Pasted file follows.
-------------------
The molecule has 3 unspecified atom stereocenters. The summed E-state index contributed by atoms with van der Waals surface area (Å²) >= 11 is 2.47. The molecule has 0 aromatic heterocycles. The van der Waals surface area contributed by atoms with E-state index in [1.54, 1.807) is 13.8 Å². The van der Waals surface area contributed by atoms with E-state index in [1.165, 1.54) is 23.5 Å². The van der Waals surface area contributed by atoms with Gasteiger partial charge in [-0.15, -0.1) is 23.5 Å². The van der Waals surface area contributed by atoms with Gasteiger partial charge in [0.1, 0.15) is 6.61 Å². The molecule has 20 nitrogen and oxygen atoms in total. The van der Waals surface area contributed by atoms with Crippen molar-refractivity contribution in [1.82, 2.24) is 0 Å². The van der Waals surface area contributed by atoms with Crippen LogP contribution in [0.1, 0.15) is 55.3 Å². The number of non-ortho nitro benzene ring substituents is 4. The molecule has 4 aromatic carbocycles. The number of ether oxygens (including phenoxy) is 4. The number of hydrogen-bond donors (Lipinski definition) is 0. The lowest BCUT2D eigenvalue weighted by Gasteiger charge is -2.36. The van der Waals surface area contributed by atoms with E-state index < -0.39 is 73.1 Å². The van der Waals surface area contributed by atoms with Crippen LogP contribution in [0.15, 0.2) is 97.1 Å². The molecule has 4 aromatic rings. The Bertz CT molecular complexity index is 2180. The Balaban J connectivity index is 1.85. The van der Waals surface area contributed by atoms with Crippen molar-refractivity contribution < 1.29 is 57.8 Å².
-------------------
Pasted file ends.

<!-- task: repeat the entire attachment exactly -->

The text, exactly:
The molecule has 3 unspecified atom stereocenters. The summed E-state index contributed by atoms with van der Waals surface area (Å²) >= 11 is 2.47. The molecule has 0 aromatic heterocycles. The van der Waals surface area contributed by atoms with E-state index in [1.54, 1.807) is 13.8 Å². The van der Waals surface area contributed by atoms with E-state index in [1.165, 1.54) is 23.5 Å². The van der Waals surface area contributed by atoms with Gasteiger partial charge in [-0.15, -0.1) is 23.5 Å². The van der Waals surface area contributed by atoms with Gasteiger partial charge in [0.1, 0.15) is 6.61 Å². The molecule has 20 nitrogen and oxygen atoms in total. The van der Waals surface area contributed by atoms with Crippen molar-refractivity contribution in [1.82, 2.24) is 0 Å². The van der Waals surface area contributed by atoms with Crippen LogP contribution in [0.1, 0.15) is 55.3 Å². The number of non-ortho nitro benzene ring substituents is 4. The molecule has 4 aromatic carbocycles. The number of ether oxygens (including phenoxy) is 4. The number of hydrogen-bond donors (Lipinski definition) is 0. The lowest BCUT2D eigenvalue weighted by Gasteiger charge is -2.36. The van der Waals surface area contributed by atoms with E-state index < -0.39 is 73.1 Å². The van der Waals surface area contributed by atoms with Crippen LogP contribution in [0.15, 0.2) is 97.1 Å². The molecule has 4 aromatic rings. The Bertz CT molecular complexity index is 2180. The Balaban J connectivity index is 1.85. The van der Waals surface area contributed by atoms with Crippen molar-refractivity contribution < 1.29 is 57.8 Å².